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How far do we take collateral estoppel?January 10, 2017

Palisade Surgery Ctr. LLC v Allstate Prop. & Cas. Ins. Co., 2016 NY Slip Op 51824(U)(App. Term 1st Dept. 2016)

“The issue of medical necessity was not fully litigated or decided in the prior first-party no-fault action, and thus the doctrine of collateral estoppel does not bar defendant-insurer from raising the medical necessity defense in this action (see Kaufman v Eli Lilly & Co., 65 NY2d 449 [1985]; cf. Buechel v Bain, 97 NY2d 295, 303-304 [2001], cert denied 535 US 1096 [2002])”

I am left to believe that some provider prevailed somewhere.  Perhaps the issue of medical necessity was never reached?  I cannot make out what happened here, but I am curious what procedurally occurred to cause the provider to take an appeal on this one in a court where you are out at least $1500 for a reproduced record and brief.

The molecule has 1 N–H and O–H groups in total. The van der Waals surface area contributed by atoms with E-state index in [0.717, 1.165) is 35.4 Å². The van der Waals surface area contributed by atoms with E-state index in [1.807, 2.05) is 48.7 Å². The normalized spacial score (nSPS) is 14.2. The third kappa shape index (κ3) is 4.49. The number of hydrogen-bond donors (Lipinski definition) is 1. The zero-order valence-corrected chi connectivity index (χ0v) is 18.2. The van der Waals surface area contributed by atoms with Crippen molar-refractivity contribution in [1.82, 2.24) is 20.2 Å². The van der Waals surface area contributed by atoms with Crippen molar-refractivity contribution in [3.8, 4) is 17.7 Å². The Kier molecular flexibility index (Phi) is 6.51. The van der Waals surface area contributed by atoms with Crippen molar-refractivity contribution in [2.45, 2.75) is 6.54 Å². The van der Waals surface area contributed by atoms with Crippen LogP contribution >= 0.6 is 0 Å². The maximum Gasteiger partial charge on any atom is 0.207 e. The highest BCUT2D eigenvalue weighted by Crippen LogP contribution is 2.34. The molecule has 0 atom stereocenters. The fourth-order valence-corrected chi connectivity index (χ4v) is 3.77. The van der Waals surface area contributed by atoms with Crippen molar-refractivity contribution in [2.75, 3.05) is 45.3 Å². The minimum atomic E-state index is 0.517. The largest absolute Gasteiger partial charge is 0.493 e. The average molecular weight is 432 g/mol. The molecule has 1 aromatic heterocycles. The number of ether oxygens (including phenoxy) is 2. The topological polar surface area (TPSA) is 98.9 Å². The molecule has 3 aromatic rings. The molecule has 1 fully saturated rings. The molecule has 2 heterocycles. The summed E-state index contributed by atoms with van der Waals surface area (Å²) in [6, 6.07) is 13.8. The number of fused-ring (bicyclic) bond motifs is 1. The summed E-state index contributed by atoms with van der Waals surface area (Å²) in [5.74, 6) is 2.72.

One Response

  1. slick says:

    It’s my case.

    This case is the facility fee and anesthesia for MUA in NJ. There was another case to collect for the two co-surgeons. I won summary judgment for the two co-surgeons in another action. The Defendant opposed on the basis of medical necessity but never put in the peer review. Mainly, they argued that the denial was sufficient to establish the defense. Thereafter, they renewed/reargued and still lost. They also appealed and still lost.

    As a result, I moved for SJ in the facility and anesthesia case. They argued that the issue of medical necessity had not been fully litigated (even though they didnt establish that they didnt have a “full and fair opportunity” to present the peer). They also argued that the medical necessity of the facility is legally separate from the facility and anesthesia. I also argued that medical necessity for the facility is separate and distinct from the MUA.

    Anyone who wants to avoid collateral estoppel can use this case and point to additional records to show that it wasnt FULLY litigated.

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